MCC board split on expansion

Some trustees not convinced new health and fitness facility is needed

CRYSTAL LAKE – After months of meetings and commissioning an independent consultant study on the feasibility of a new health and fitness facility, McHenry County College trustees remain divided on the project.

A proposed facility that potentially could house health science classrooms, laboratory space, a health care clinic and a fitness center was targeted as the first step in a $278 million expansion plan for the college in the next 10 years, but some trustees are not convinced a new facility is needed at all.

Board Chairman Ron Parrish said that while he “100 percent” supports the need to provide health care programs, he no longer is sure a new facility is the best option after going through the roughly 200-page report and attending multiple committees on the subject.

“I’m way far away from being convinced that we need to be doing brick and mortar [expansion] before we’ve actually vetted these other ideas,” Parrish said.

Those other ideas include moving courses off campus, exploring more cooperative efforts with area health care providers and other community colleges and bolstering online instruction.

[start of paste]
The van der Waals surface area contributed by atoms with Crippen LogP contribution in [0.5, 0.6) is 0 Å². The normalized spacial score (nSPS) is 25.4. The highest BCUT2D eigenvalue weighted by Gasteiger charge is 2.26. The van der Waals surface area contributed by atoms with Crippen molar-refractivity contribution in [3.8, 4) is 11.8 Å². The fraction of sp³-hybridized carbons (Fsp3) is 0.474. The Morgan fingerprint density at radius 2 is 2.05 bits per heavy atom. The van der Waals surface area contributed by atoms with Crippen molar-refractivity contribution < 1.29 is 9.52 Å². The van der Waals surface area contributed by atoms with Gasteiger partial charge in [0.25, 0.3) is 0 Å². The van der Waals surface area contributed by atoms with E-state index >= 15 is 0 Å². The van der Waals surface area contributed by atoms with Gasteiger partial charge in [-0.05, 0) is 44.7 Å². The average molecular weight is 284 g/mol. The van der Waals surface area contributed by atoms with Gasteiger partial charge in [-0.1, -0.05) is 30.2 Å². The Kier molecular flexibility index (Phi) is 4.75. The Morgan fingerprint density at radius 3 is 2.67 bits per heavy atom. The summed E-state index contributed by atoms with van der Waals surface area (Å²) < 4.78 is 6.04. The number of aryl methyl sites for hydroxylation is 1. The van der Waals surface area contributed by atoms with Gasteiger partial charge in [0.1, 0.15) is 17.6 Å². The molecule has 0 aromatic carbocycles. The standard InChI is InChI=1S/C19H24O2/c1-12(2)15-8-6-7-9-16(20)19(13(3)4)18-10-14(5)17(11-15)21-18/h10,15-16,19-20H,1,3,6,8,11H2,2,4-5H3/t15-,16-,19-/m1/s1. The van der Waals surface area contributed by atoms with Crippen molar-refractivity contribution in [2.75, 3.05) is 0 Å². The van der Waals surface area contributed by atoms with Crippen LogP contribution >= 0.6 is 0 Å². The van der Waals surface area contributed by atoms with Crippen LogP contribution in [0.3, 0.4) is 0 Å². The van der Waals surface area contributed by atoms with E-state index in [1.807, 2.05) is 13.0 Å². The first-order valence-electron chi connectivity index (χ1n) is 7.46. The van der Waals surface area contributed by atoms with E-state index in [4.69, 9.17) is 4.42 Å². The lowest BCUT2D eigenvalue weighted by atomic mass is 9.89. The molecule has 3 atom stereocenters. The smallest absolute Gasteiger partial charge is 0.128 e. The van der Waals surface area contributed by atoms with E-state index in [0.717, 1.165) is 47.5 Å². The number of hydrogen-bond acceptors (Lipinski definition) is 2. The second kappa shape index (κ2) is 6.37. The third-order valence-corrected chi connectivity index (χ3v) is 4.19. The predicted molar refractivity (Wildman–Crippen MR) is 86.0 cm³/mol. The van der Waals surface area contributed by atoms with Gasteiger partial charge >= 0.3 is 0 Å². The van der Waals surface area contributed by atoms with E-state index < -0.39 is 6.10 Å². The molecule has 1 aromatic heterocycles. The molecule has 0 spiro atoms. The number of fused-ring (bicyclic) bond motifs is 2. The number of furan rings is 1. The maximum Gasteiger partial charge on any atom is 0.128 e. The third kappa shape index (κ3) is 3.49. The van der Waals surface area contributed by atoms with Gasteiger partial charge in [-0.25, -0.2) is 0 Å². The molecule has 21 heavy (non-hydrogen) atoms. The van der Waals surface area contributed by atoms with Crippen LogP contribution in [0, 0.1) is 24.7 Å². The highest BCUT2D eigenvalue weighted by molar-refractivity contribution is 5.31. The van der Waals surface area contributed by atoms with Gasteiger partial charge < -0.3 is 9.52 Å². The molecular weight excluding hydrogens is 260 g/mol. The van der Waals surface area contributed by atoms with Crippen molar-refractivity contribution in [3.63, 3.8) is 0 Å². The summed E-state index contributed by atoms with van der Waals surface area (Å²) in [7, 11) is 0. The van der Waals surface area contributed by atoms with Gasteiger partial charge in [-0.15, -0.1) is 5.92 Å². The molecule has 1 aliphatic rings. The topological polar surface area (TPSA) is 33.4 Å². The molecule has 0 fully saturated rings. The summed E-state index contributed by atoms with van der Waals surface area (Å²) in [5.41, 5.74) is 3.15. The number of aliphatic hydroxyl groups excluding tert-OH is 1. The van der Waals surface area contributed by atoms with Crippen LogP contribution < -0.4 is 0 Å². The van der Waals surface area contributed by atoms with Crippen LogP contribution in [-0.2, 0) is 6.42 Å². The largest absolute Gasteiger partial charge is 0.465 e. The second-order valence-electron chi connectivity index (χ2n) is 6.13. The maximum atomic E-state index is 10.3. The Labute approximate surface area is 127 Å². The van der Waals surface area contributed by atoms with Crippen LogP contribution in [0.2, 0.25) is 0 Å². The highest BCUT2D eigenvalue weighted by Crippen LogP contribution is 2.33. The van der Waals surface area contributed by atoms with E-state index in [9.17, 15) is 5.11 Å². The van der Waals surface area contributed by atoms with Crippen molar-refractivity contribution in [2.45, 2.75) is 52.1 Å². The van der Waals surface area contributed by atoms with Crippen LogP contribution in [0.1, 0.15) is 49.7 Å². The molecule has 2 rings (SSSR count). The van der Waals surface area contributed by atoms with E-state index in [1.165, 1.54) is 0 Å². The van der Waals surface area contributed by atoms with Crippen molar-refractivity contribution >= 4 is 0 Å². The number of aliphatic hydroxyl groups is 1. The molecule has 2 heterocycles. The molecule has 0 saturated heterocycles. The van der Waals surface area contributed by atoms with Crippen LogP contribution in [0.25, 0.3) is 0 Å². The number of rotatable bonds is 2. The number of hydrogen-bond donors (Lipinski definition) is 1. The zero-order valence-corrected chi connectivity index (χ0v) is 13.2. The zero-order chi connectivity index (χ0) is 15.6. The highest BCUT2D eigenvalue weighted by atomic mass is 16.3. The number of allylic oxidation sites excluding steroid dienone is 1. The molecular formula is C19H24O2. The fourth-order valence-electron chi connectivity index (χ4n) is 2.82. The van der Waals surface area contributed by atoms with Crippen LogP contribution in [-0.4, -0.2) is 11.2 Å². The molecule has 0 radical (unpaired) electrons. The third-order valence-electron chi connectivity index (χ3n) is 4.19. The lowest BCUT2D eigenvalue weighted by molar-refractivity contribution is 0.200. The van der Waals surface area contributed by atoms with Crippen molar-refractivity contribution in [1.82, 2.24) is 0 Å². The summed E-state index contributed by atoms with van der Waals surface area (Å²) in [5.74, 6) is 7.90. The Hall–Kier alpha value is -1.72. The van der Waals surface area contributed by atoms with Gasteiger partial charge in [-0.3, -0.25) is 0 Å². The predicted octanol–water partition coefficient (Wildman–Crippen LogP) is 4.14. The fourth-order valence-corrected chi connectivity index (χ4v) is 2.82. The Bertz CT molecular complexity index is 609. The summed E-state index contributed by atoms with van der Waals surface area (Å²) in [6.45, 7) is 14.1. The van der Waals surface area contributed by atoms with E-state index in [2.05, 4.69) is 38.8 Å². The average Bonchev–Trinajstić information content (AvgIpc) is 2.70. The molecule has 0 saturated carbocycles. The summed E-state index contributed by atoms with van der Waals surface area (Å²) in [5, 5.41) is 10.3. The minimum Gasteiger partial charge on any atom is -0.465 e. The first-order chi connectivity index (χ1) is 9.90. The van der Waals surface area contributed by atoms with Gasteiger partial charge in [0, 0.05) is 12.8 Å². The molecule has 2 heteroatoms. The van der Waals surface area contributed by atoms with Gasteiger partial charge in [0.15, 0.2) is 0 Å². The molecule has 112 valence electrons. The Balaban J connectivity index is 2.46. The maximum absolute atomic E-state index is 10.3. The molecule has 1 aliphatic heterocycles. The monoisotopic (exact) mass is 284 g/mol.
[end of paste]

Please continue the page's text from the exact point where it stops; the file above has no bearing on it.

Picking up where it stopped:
But trustees such as Mary Miller said part of the feedback and reports the board received showed that students wanted the facility to be on campus, and important laboratory work and patient interaction practice could not be done in online offerings.

“You’re always going to need health care,” Miller said in support of the expansion. “The health care industry is going to grow like you can’t even believe with the [Affordable Care Act].”

The size and cost of the project concerned other trustees such as Molly Walsh and Tom Wilbeck.

The cheapest proposed option would add 75,500 gross square feet all dedicated for health science classrooms and laboratories. The most expensive option would add about 130,400 gross square feet and include a fitness center and clinic along with the classrooms and laboratories.

“I believe there is a need, but my problem is the size we’re talking about,” Walsh said. “I just feel we’re approaching this the wrong way.”

College faculty and administrators said the need for space in nursing and health programs has grown significantly in recent years. Many programs have maxed out enrollment, and Tony Miksa, vice president of academic and student affairs, said nursing students have had to go to other institutions to finish degrees because of waiting lists.

“This is something for the next 30 years you would not expect to see changed,” Miksa said of planning for the future. “We don’t want to cut away at the functionality of the programs.”

Trustee Linda Liddell said board members should continue to approach the project one step at a time and not rush to a decision either way.

“This is a big project,” she said. “We don’t want to push it.”

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